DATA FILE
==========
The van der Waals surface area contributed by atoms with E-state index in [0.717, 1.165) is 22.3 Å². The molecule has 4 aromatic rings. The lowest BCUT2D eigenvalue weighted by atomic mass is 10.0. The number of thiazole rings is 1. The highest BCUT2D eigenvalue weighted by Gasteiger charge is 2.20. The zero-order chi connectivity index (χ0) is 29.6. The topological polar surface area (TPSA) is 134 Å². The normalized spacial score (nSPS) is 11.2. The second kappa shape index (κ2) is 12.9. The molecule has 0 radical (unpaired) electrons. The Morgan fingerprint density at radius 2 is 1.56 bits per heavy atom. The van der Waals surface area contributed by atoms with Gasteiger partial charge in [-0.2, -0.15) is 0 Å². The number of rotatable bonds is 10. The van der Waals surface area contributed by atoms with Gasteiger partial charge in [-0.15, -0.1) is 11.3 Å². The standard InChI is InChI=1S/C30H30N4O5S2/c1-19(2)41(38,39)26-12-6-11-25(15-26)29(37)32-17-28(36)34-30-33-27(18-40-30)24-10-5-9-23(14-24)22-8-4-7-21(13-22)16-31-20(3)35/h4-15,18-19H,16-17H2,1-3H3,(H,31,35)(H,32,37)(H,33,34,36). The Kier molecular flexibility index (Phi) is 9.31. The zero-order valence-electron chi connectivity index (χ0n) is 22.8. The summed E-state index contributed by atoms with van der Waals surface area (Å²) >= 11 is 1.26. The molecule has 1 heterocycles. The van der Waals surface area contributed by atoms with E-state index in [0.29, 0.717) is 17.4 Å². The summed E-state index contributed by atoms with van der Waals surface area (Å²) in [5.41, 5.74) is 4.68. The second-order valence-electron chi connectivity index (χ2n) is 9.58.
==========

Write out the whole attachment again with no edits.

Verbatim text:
The van der Waals surface area contributed by atoms with E-state index in [0.717, 1.165) is 22.3 Å². The molecule has 4 aromatic rings. The lowest BCUT2D eigenvalue weighted by atomic mass is 10.0. The number of thiazole rings is 1. The highest BCUT2D eigenvalue weighted by Gasteiger charge is 2.20. The zero-order chi connectivity index (χ0) is 29.6. The topological polar surface area (TPSA) is 134 Å². The normalized spacial score (nSPS) is 11.2. The second kappa shape index (κ2) is 12.9. The molecule has 0 radical (unpaired) electrons. The Morgan fingerprint density at radius 2 is 1.56 bits per heavy atom. The van der Waals surface area contributed by atoms with Gasteiger partial charge in [-0.2, -0.15) is 0 Å². The number of rotatable bonds is 10. The van der Waals surface area contributed by atoms with Gasteiger partial charge in [-0.15, -0.1) is 11.3 Å². The standard InChI is InChI=1S/C30H30N4O5S2/c1-19(2)41(38,39)26-12-6-11-25(15-26)29(37)32-17-28(36)34-30-33-27(18-40-30)24-10-5-9-23(14-24)22-8-4-7-21(13-22)16-31-20(3)35/h4-15,18-19H,16-17H2,1-3H3,(H,31,35)(H,32,37)(H,33,34,36). The Kier molecular flexibility index (Phi) is 9.31. The zero-order valence-electron chi connectivity index (χ0n) is 22.8. The summed E-state index contributed by atoms with van der Waals surface area (Å²) >= 11 is 1.26. The molecule has 1 heterocycles. The van der Waals surface area contributed by atoms with E-state index in [0.29, 0.717) is 17.4 Å². The summed E-state index contributed by atoms with van der Waals surface area (Å²) in [5.41, 5.74) is 4.68. The second-order valence-electron chi connectivity index (χ2n) is 9.58.